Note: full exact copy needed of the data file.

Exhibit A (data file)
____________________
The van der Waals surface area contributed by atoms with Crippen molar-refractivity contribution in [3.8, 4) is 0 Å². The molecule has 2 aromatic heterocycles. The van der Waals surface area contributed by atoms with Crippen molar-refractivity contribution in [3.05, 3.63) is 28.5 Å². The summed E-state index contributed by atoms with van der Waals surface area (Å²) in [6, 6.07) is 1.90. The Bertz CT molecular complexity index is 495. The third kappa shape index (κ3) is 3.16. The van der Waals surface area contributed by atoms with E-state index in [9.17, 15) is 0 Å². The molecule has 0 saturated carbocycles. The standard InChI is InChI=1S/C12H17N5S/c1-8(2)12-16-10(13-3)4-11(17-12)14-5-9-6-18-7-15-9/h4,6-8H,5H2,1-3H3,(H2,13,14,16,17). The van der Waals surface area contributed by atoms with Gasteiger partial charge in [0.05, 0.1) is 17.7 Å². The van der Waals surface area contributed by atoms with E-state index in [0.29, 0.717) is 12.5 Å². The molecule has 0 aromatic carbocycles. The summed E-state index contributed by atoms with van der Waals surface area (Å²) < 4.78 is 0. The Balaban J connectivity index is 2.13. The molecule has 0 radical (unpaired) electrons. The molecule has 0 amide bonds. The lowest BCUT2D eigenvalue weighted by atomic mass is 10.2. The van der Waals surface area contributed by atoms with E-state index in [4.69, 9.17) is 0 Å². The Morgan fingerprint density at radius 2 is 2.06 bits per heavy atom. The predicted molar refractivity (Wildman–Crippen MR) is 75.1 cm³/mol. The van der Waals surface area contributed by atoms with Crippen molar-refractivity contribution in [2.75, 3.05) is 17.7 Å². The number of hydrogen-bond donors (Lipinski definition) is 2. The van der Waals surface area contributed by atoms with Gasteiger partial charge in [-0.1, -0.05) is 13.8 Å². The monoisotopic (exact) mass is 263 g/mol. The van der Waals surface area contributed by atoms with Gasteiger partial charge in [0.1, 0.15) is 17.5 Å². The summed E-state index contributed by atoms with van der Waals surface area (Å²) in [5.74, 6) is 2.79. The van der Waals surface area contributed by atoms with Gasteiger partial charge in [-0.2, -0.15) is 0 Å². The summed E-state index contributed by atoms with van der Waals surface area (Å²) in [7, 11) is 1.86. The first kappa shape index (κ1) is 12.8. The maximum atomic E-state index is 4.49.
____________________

The van der Waals surface area contributed by atoms with Crippen molar-refractivity contribution in [3.8, 4) is 0 Å². The molecule has 2 aromatic heterocycles. The van der Waals surface area contributed by atoms with Crippen molar-refractivity contribution in [3.05, 3.63) is 28.5 Å². The summed E-state index contributed by atoms with van der Waals surface area (Å²) in [6, 6.07) is 1.90. The Bertz CT molecular complexity index is 495. The third kappa shape index (κ3) is 3.16. The van der Waals surface area contributed by atoms with E-state index in [9.17, 15) is 0 Å². The molecule has 0 saturated carbocycles. The standard InChI is InChI=1S/C12H17N5S/c1-8(2)12-16-10(13-3)4-11(17-12)14-5-9-6-18-7-15-9/h4,6-8H,5H2,1-3H3,(H2,13,14,16,17). The van der Waals surface area contributed by atoms with Gasteiger partial charge in [0.05, 0.1) is 17.7 Å². The van der Waals surface area contributed by atoms with E-state index in [0.29, 0.717) is 12.5 Å². The molecule has 0 aromatic carbocycles. The summed E-state index contributed by atoms with van der Waals surface area (Å²) < 4.78 is 0. The Balaban J connectivity index is 2.13. The molecule has 0 radical (unpaired) electrons. The molecule has 0 amide bonds. The lowest BCUT2D eigenvalue weighted by atomic mass is 10.2. The van der Waals surface area contributed by atoms with E-state index in [4.69, 9.17) is 0 Å². The Morgan fingerprint density at radius 2 is 2.06 bits per heavy atom. The predicted molar refractivity (Wildman–Crippen MR) is 75.1 cm³/mol. The van der Waals surface area contributed by atoms with Crippen molar-refractivity contribution in [2.75, 3.05) is 17.7 Å². The number of hydrogen-bond donors (Lipinski definition) is 2. The van der Waals surface area contributed by atoms with Gasteiger partial charge in [-0.1, -0.05) is 13.8 Å². The monoisotopic (exact) mass is 263 g/mol. The van der Waals surface area contributed by atoms with Gasteiger partial charge in [0.1, 0.15) is 17.5 Å². The summed E-state index contributed by atoms with van der Waals surface area (Å²) in [5.74, 6) is 2.79. The van der Waals surface area contributed by atoms with Gasteiger partial charge in [-0.2, -0.15) is 0 Å². The summed E-state index contributed by atoms with van der Waals surface area (Å²) in [7, 11) is 1.86. The first kappa shape index (κ1) is 12.8. The maximum atomic E-state index is 4.49.